(2) Comments from the students who did Japanese to English simultaneous interpretation

  • OOKAWA Naomi (Graduate School of Global Studies' Japanese-English Applied Interpretation and Translation Program second year student)
    This second practicum was different as the interpreting was done from Japanese to English. The graduate students collaborated with us again so we interpreted their presentations. The topic of the first practicum was economics but this time the presentations were more personal. The speakers talked freely about what they wanted to communicate, from their hobbies to their hometowns. I wanted to keep up with their expectations so I was motivated to prepare in advance. I tried to take full advantage of the files I got beforehand, gathering related information and studying backgrounds. At the same time, I took time to make a word book and write down expected sentences. We had time for a final meeting with the speaker on the day of the presentation. I asked some final questions and exchanged words of encouragement with the speaker. I tried to suppress my anxiety and did my best not to miss any words. We used Zoom’s interpreting tool for the practicum. There was no time for relaxing as there were problems with the mic. This was an extremely valuable opportunity considering that online interpretation is becoming more common. We had time to reflect on our presentation after the practicum and I was able to see my performance objectively. I was also able to learn many things by exchanging opinions and advice. There are no second chances in interpreting, however, this time for reflection gave me valuable insight that will improve my future interpreting. This program differs from other programs that focus on having students interpret as many times as possible. In this program, you are able to polish your abilities and gain academic knowledge by doing thorough preparation and reflection. More practicums are expected and I wish to continue doing my best in each and every one of them.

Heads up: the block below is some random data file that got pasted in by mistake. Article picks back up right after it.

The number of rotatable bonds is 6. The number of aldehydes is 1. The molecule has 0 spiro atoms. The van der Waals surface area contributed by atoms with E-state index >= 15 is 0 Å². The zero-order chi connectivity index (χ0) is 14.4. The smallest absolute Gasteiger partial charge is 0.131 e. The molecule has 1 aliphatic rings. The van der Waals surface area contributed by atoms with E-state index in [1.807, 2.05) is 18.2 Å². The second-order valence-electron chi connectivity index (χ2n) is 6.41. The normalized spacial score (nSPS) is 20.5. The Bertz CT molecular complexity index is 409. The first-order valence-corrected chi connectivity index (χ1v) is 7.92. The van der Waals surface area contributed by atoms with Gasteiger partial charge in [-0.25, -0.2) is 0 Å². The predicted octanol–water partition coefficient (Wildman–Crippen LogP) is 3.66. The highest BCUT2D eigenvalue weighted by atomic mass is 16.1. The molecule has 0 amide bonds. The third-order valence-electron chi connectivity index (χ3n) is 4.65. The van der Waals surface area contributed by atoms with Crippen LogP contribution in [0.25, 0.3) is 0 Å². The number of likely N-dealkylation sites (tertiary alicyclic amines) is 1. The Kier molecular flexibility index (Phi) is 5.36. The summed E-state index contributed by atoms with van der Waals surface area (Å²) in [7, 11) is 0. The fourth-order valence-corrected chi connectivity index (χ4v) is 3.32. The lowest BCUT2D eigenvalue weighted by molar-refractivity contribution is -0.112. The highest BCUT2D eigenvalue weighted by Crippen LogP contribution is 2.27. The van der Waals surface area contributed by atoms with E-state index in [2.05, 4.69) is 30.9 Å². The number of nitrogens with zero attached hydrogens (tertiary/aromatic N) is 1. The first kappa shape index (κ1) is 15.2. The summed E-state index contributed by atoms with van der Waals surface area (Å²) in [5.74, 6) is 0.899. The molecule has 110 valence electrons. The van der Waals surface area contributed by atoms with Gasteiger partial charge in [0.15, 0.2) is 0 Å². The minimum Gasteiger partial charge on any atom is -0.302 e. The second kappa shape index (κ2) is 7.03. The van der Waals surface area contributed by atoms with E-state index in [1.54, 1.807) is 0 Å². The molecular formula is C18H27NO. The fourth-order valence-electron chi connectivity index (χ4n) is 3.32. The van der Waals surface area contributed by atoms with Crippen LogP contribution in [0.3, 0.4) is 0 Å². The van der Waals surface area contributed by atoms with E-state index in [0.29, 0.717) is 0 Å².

• OBATA Ayumi (School of Culture and Language Studies, 3rd year German major)
    This collaboration marked the first time I saw live simultaneous interpreting and I was most surprised by its technical prowess. The graduate students interpreted our words so smoothly that it did not seem like they were doing it simultaneously. We also do interpreting practicums but I was impressed to see how they barely looked at the drafts, contrary to what we would have done. After the presentation, I found it very hard to give any feedback as the interpreting was so good. I gained more than just technical knowledge. The graduate student who was in charge of interpreting my presentation showed extreme consideration to myself by letting me know they had received my draft immediately and also checking the translation of certain words with me. There were interpreters who checked the sound in advance and even bought and read comic books that were mentioned in the presentation making me feel how involved they were. I hope to take the graduate students as my reference and apply my findings to my own interpreting. I want to thank our lecturer, Ms. Nishihata, and the graduate students for providing us with this opportunity.